We need more rapid transit, light rail and bus lanes. Get the state more involved in MARTA (where too many rural legislators view Atlanta as a black ghetto that’s “not my problem”). Make MARTA “free,” meaning no fares, just as driving on local streets is “free.” Obviously, all transportation costs must be paid for by taxes, either property or sales. Much of MARTA’s cost could be eliminated by doing away with the whole system of card machines, fare gates and computers. Eliminating fares would greatly increase ridership because of the convenience. Some of the needed tax money should come by taxing any land used to park cars, whether public lots or private company lots. - John Pooler, Doraville 

My top choices for infrastructure improvement are: 1. Monorail systems (instead of hard rail) along interstates with smart car, scooter and bike rentals at monorail/Marta stations. Disney World has had a monorail system moving millions of people through their park for over 50 years. Less pollution and noise. Current Peach pay express lanes will not resolve our traffic problems. Those are lanes not used in one direction most of the day and provided for people who can afford a Peach pass. 2. More 4-lane access roads like Northpoint Parkway or Old Milton in Alpharetta. For some reason the main Hwy 9 road through Fulton and Forsyth County has not been widened. It is the main road other than 400 used from Atlanta to Dahlonega. More 4-lane access roads also provide larger exit ability in a national emergency. 3. Outer loop (which was approved in late 1990s and cancelled by Sonny Perdue) especially for trucks to keep out of Atlanta suburbs unless making deliveries. State Route 20 should be widened from Canton to I85. 4. More police monitoring highways to slow speeding traffic. Yesterday I drove from Florida to Atlanta on I-75. Two major accidents and construction stopping or slowing traffic for over an hour each time. - Patty Adkins, Cumming 

Look around next time stuck in traffic in Atlanta and notice how many autos have ONE passenger! Almost all of them! I know Southerners love their cars but time to carpool. Easy fix: no cars on I75/I85/I285 unless 2 or more passengers during certain hours, say 6 am – 9 am and 4 pm – 7 pm. (Ok, one lane for single passenger cars, enforced!) There you go! - Jeff Stewart, Valdosta 

Without acquiring any new real estate, interstates in congested areas could re-designed to move traffic much faster if all entering traffic entered from a ramp on the left side of the interstate into a dedicated/new lane (i.e., no merge required). Exiting ramps (to the right) would be “Exit Only” (as many already are), reducing the number of lanes back to the original, as needed. This single step, along with eight more lanes of interstate in each current interstate in the ATL, should solve most of the problem. - David Anders, Peachtree City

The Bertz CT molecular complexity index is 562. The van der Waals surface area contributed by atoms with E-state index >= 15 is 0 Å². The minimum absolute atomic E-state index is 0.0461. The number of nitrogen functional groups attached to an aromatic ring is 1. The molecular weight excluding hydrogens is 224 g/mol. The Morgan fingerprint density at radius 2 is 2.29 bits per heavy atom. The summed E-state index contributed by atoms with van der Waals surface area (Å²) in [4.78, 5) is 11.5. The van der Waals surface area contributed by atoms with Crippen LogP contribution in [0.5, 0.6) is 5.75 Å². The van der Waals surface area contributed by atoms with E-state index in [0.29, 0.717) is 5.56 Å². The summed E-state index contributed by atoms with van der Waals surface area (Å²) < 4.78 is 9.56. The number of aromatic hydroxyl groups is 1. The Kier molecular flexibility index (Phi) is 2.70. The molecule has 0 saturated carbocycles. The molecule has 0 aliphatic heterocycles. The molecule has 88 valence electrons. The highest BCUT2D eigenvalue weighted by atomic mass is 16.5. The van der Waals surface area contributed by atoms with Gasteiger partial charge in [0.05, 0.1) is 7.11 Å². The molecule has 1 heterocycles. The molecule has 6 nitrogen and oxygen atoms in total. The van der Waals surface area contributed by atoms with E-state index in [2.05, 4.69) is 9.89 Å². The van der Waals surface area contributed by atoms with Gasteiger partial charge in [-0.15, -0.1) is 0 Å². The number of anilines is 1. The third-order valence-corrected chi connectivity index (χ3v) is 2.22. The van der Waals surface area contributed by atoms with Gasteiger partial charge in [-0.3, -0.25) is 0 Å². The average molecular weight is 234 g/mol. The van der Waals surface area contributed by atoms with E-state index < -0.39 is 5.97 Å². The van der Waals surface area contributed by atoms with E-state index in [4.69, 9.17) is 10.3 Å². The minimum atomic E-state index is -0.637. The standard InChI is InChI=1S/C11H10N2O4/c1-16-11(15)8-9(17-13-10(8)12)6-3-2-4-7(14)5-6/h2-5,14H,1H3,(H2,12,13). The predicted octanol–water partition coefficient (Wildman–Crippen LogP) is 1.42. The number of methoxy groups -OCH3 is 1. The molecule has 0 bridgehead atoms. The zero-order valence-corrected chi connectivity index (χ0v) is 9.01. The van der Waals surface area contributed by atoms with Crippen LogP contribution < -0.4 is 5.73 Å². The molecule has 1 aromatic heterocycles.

The problem is so many people go to and from work at nearly the same time. A solution would be to release employees from work on a predetermined schedule based on the quadrant of the city the employer is located. For example, let’s say the NE quadrant releases at 3:30 PM, SE at 4:00 PM, SW at 4:30 PM and NW at 5:00 PM. If an employee misses their release time, they would have to wait until a predetermined alternative release time. A computer program could be devised that is much more sophisticated than the above example to even out the size and boundaries of a quadrant. The idea is like the way the city controls traffic lights based on traffic flow. - Robert Denney, Grayson 

If I had a magic wand … and I know this is not a popular idea, but I would stop 18-wheel trucks from being on the most clogged interstates during specified times of rush-hours. I believe they tried this in California. Believe me, I know how important the trucking industry is – my father was a truck driver … but it is something to look into. - Rick Samuels, Suwanee 

I live near Lindbergh Road and from 4 – 6:30 pm it is a disaster area. The road gets clogged with cars reaching from Peachtree Road all the way to Piedmont Road. This backup of cars goes all the way to Cheshire Bridge. Preventing cars from moving, there are some very slow lights. The light at Lindbergh and Garson Drive is a very long, slow to change light, even though very few cars, usually 2 or 3, cross on Garson Drive. Then there is another traffic light near the Gold Room, which holds up traffic again. Sometimes this light is blinking, which helps. It is a pity Lindbergh Road has only two lanes, which are hindered by islands (which are not very visible at night). I suggest coordinating traffic lights to help move the traffic. Also, adding a middle lane, which could be reversible at rush hour. - Lilian Bryan, Atlanta